Don't get me wrong - I consider myself among the fortunate few who are indeed, married to someone they still like. I got engaged at the wise old age of 21 years old, married at 22 (barely old enough to make a toast at my own reception), and between now and then we've somehow managed to clear the fences of 6 years. C and I have gotten this far without dismembering each other or developing a taste for hard drugs, which is what I think the author must have meant when he used the phrase "happily married".
But no, he uses it like most of the world does, as a finishing statement, like, "oh, I'm happily married now, so you might as well bury the coffin". In fact, it's almost as good a conversation ender as "and they lived happily ever after". If you've read any Disney story EVER, you know what that means:
Duh, duh, duuuuh.
But no! Wait! Marriage hasn't happened - it's happening! Some of us entered into our relationships with some seriously misguided expectations, primarily that we would fall into a love that brought us joy and completion - bam! - all of a sudden, like a crashing wave. But marriage is like the sun: a wildly twisting, dangerously warm, magnetic source of the good, bad, ugly and shockingly hot in life. What happens after your first real disagreement? The first time you accidentally roll over and elbow your husband in the face at 2 AM? Reach your first financial goal? Climb your first mountain together (literally) or canoe your first river? The first second time you accidentally deck your husband in the face at 2 AM?
This, friends, this marriage thing can be where the adventure begins. Don't let yourself settle for a marriage that is static, that happened at one point in time. Swing for the fences! Do marriage, live marriage, and with a little grace, you will love marriage.
This whole basket hangs on one very important nail, though, and I'm sure you've guessed it. Marriage is like a bicycle. If your front wheel is properly inflated, "trued" (aligned), and well... attached, that's a great start. But if you've got all of this, and your back tire tube is still stored in a Rubbermaid bin somewhere, or worse yet, your whole wheel is a half-mile back on the left, you're in real trouble. Likewise, marriage is a two-person affair (wait, not literally... or is it?), and you've both got to be in it for the whole ride. There are times when a wheel can be squeaky, or even bent six ways to Sunday, but if you can address the problem [with the right tools], you can, after some good hard work, find yourself pedaling along the Hudson again (or the Merrimack, or the Kennebec, or the Ohio, or the Fox - you get my drift).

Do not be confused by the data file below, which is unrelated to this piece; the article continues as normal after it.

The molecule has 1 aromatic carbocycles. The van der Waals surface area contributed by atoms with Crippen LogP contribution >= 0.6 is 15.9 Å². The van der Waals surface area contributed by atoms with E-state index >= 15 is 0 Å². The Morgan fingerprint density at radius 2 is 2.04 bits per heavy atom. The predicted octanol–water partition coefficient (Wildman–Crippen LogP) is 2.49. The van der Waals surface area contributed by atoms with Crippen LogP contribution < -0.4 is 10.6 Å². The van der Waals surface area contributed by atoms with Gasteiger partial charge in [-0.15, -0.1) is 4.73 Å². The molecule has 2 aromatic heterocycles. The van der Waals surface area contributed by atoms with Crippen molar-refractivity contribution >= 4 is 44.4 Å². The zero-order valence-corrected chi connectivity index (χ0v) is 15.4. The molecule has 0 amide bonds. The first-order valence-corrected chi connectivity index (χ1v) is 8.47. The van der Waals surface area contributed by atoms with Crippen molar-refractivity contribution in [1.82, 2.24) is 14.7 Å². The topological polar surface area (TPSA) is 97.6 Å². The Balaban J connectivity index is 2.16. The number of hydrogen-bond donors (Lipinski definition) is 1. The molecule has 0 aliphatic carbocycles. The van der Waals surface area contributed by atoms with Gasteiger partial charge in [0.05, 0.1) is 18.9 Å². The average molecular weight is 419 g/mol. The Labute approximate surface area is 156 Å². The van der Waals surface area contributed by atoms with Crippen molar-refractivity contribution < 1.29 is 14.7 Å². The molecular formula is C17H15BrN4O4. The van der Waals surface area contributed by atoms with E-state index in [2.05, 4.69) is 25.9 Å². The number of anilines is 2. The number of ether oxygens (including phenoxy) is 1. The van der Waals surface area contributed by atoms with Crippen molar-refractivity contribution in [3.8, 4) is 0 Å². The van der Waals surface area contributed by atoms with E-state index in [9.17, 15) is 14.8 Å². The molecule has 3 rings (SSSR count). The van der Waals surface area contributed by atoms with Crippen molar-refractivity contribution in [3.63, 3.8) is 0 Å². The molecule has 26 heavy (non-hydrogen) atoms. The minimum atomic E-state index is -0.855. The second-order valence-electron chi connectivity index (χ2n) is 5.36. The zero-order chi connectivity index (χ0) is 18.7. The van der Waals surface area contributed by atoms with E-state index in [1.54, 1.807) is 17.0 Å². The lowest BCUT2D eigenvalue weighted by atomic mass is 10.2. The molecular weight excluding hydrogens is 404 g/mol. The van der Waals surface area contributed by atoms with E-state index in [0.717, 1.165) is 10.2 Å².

I know that some of your minds are probably hovering on a wrecked marriage (yours, your parents, your child's) with feelings of anger, hurt and frustration. I'm really sorry - I wish that hadn't happened to your family. What I'm trying to convey in this post is probably something you realized in the midst of that falling out: that this kind of relationship - this commitment - is active. It requires movement and effort and sacrifice and laughter. I don't want anyone else to have to endure the pain of realizing that their marriage has suddenly stopped like a car in an intersection, waiting for the jarring hit from behind. No one wants to wake up one morning and wonder after so much time, who that person next to them really is.
I've never been sure.
And more than that, don't we want adventure and meaning in our relationships? I think that marriage, lived actively and purposefully can be exciting. Unfortunately, I don't have all the answers, and C and I have certainly our run our wheels off the road now and then. So my only advice is this: Bring along your bike grease, and a whole 'lotta patience, because you're going to need quite a bit of both.
Because the pedaling, though good, isn't always easy. And sometimes, when the chain gets gummy, I'd much rather get off the bike and walk than face another hill under those conditions. But even if I get off the bike and push it to the top of the hill, you better believe I'm going to try to clean that chain, because we all know that while you can't get a thrill by walking down the road, going 45 mph down a hill on a trustworthy set of wheels is about the best rush there is.
And every relationship needs a we-flew-off-into-the-ditch kind of story to keep things from getting stale, don't you think?
So saddle up and go get yours.